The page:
The Cincinnati Southern Railway Board has decided to wait until July before deciding whether or not to inform voters of the $1.6 billion sale to Norfolk Southern in time for November's election.
The board announced in April that it would decide on the date of the elections by May 16.
The vote was unanimous, and there was no discussion about the reason for the delay.
The board will need to decide if it wants to send the sale to the voters on November 7, at its next scheduled meeting, July 11, The City Council will then be able to fulfill their ministerial duty to send the sale Hamilton County Board of Elections before Aug. 2.
If the board proceeds in July, supporters will have less than four months before the election to convince voters that the sale was a good one.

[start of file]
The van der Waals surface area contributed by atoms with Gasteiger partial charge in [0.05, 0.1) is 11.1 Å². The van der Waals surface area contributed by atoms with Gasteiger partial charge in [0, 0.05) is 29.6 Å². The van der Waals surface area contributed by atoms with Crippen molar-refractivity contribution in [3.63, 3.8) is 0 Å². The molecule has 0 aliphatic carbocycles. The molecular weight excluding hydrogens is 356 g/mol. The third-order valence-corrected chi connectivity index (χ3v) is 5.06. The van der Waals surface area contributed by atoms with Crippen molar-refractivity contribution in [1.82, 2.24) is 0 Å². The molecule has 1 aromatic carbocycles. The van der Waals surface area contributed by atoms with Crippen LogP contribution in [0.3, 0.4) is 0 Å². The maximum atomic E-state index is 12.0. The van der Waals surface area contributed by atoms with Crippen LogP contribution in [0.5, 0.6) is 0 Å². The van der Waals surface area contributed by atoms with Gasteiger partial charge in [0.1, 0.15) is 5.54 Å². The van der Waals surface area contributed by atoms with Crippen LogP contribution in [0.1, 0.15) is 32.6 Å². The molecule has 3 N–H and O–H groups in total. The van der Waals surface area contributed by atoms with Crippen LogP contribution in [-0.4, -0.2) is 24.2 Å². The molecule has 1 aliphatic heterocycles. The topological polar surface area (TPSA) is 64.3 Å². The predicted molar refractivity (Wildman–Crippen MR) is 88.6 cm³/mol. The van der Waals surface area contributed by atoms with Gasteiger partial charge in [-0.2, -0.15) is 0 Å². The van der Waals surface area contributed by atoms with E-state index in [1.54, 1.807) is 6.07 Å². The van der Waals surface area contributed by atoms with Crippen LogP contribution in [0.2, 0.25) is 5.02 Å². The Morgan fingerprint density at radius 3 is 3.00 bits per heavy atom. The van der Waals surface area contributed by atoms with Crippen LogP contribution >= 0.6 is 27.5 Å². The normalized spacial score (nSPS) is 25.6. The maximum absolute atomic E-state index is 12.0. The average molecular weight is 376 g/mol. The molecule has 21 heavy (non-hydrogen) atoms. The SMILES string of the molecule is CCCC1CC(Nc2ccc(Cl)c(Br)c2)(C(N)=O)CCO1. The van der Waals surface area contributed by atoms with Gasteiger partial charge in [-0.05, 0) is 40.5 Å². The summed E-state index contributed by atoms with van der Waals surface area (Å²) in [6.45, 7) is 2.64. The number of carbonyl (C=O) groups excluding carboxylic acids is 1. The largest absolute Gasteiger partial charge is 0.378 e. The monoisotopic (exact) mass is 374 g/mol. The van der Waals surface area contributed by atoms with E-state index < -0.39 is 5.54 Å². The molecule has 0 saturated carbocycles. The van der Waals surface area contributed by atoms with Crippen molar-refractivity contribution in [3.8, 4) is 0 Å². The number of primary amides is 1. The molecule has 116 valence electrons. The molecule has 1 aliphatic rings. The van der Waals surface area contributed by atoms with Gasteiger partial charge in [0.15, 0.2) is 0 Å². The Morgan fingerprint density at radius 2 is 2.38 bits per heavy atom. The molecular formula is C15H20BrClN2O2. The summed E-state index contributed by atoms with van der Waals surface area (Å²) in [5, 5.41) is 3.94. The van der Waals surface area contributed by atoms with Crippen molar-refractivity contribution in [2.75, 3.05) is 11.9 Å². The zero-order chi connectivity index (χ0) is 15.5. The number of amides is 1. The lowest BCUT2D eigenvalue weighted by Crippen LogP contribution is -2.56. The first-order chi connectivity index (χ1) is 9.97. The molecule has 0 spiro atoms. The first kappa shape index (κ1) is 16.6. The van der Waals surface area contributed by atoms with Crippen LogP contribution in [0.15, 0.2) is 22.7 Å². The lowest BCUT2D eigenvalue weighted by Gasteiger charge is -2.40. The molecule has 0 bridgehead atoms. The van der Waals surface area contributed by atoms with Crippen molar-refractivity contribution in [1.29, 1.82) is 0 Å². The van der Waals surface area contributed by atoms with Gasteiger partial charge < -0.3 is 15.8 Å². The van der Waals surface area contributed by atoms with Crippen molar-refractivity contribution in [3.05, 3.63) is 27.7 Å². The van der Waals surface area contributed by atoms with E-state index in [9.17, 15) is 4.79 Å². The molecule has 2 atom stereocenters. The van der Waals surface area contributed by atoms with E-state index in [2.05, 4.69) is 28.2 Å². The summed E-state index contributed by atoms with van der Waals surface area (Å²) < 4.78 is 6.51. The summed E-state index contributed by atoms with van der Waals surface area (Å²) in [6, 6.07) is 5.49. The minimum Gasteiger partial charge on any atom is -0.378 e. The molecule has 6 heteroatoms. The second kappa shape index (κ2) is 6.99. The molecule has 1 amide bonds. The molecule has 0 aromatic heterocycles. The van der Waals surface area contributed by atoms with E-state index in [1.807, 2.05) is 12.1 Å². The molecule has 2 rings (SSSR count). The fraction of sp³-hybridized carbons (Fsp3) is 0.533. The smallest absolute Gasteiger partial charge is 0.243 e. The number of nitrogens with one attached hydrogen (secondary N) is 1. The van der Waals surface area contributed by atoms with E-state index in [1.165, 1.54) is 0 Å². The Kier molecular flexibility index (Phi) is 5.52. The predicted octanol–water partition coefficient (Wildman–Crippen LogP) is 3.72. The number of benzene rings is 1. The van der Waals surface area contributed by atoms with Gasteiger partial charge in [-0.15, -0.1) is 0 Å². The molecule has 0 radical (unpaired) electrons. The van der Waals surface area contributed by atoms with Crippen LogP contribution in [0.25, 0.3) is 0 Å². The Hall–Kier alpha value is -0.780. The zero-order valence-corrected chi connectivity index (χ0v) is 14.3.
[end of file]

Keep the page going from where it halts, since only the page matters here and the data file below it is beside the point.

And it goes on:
According to the new state law, the sale could take place in November 2023 or March 2024. The Ohio General Assembly passed changes to the state law earlier this year. Board members approved the changes on May 16, 2018. These changes were necessary to facilitate the sale. The board was required to approve the changes under the agreement of sale with Norfolk Southern in order to send the sale to the voters.
Norfolk Southern announced its proposed purchase of the city in November 2022.
In 1880, the city built a 337-mile rail line that runs from Chattanooga to Chattanooga in Tennessee as a tool for economic development and to create a north-south railway. The railroad is still used for freight shipping today. The railroad is operated by Norfolk Southern Railway Co. which leases it from the city.
Norfolk Southern will still have certain rights of use until 2051, even if the sale falls through. If the sale is rejected by the voters, then the city and company will likely go to arbitration to extend the lease, which the city believes favors the railroad.